Moisture, moisture, moisture! It's all about the MOISTURE level of your hair, my friends. Hair that's been well-moisturized with products appropriate for curly hair and that has good porosity is what leads to healthy, well-defined curls. MOISTURE is what defines and shapes our curls, not product. MOISTURE is what chases frizz away. Curly hair already tends to be dry naturally. Figure in the drying, dehydrating and generally curl-unfriendly products we routinely use and it's no wonder most of us are a dry, frizzy mess.



    The biggest offender other than sulfates? Silicones, specifically non-water soluble silicones. If sulfates are Public Enemy #1, non-water soluble silicones occupy second place on the FBI (Frizz Buster Identification) Most Wanted list.



    Why Some Silicones are Not Our Friends

    Many conditioners and styling products on the market, both professional and drugstore brands, contain non-water soluble silicones, which lie on top of the hair, creating an impenetrable barrier into the hair shaft. They look like a quick fix for frizz since they temporarily smooth the hair shaft down and make frizz seem to disappear—but they also suck out the moisture from inside the hair, dehydrating curly locks and creating more frizz in the long run. Since they can't be rinsed away with water, they also build up on the hair shaft and generally require a surfactant (detergent)-based shampoo to remove. Yet another vicious cycle in the minefield of curly hair health.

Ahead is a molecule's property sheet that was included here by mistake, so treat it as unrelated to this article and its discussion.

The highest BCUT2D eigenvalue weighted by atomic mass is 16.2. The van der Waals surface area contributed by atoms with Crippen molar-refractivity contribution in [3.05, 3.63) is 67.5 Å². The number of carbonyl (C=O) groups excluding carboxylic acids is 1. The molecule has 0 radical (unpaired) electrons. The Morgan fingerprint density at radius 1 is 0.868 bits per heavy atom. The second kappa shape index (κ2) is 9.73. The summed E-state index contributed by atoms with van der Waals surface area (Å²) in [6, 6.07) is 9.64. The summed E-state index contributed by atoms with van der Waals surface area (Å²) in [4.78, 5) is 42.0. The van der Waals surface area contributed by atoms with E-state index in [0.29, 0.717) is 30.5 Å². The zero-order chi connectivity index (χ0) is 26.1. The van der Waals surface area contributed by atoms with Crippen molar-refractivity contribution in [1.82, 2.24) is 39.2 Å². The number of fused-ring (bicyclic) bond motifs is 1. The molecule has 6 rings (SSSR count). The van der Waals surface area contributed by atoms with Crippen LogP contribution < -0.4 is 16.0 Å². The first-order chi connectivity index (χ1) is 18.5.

You absolutely, positively must use a conditioner that's either silicone-free or has acceptable, water-soluble silicones in it to condition your hair. Your hair will not form beautiful curls without frizz unless it is well-moisturized—no ifs, ands or buts―and the conditioning step of a good curly hair care maintenance routine is the most effective place to get adequate moisture into your curls.



    To effectively apply the conditioner to your hair: rake it liberally all through your hair with your fingers, scrunching it into the length, and let it sit for a few minutes so your hair can absorb what it needs. Rinse out any excess with cool water. Cool water, like acid-based products, will shut your cuticle down and help keep all that healthy product inside your hair shaft where it belongs.